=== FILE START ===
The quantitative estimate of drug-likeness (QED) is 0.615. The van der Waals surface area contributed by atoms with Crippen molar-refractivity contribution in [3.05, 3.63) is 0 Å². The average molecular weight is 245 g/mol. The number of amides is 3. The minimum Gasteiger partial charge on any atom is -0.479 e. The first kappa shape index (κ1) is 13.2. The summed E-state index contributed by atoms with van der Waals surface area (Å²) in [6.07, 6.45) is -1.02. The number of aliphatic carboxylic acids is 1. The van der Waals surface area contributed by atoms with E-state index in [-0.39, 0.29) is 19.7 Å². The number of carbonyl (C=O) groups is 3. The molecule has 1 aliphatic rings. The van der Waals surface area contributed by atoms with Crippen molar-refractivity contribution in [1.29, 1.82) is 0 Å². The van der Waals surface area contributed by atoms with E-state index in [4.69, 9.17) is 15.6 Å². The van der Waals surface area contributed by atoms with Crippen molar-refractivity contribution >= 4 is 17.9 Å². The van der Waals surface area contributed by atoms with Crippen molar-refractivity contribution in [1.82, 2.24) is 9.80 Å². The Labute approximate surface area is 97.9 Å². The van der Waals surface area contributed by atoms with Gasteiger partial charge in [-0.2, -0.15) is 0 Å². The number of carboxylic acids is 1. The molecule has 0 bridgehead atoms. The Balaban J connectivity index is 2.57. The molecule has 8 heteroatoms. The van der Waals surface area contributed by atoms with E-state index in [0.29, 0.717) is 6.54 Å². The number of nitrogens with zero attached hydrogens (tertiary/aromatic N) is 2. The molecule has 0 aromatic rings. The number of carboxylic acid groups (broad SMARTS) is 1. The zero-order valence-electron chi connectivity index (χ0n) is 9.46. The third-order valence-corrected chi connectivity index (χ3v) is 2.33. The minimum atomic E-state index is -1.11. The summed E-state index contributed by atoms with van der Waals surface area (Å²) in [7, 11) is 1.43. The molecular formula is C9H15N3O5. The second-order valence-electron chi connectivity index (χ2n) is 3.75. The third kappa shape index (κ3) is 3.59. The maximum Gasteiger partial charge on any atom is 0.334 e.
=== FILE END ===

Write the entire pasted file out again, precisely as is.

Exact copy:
The quantitative estimate of drug-likeness (QED) is 0.615. The van der Waals surface area contributed by atoms with Crippen molar-refractivity contribution in [3.05, 3.63) is 0 Å². The average molecular weight is 245 g/mol. The number of amides is 3. The minimum Gasteiger partial charge on any atom is -0.479 e. The first kappa shape index (κ1) is 13.2. The summed E-state index contributed by atoms with van der Waals surface area (Å²) in [6.07, 6.45) is -1.02. The number of aliphatic carboxylic acids is 1. The van der Waals surface area contributed by atoms with E-state index in [-0.39, 0.29) is 19.7 Å². The number of carbonyl (C=O) groups is 3. The molecule has 1 aliphatic rings. The van der Waals surface area contributed by atoms with Crippen molar-refractivity contribution in [1.29, 1.82) is 0 Å². The van der Waals surface area contributed by atoms with E-state index in [4.69, 9.17) is 15.6 Å². The van der Waals surface area contributed by atoms with Crippen molar-refractivity contribution >= 4 is 17.9 Å². The van der Waals surface area contributed by atoms with Crippen molar-refractivity contribution in [1.82, 2.24) is 9.80 Å². The Labute approximate surface area is 97.9 Å². The van der Waals surface area contributed by atoms with Gasteiger partial charge in [-0.2, -0.15) is 0 Å². The number of carboxylic acids is 1. The molecule has 0 bridgehead atoms. The Balaban J connectivity index is 2.57. The molecule has 8 heteroatoms. The van der Waals surface area contributed by atoms with E-state index in [0.29, 0.717) is 6.54 Å². The number of nitrogens with zero attached hydrogens (tertiary/aromatic N) is 2. The molecule has 0 aromatic rings. The number of carboxylic acid groups (broad SMARTS) is 1. The zero-order valence-electron chi connectivity index (χ0n) is 9.46. The third-order valence-corrected chi connectivity index (χ3v) is 2.33. The minimum atomic E-state index is -1.11. The summed E-state index contributed by atoms with van der Waals surface area (Å²) in [7, 11) is 1.43. The molecular formula is C9H15N3O5. The second-order valence-electron chi connectivity index (χ2n) is 3.75. The third kappa shape index (κ3) is 3.59. The maximum Gasteiger partial charge on any atom is 0.334 e.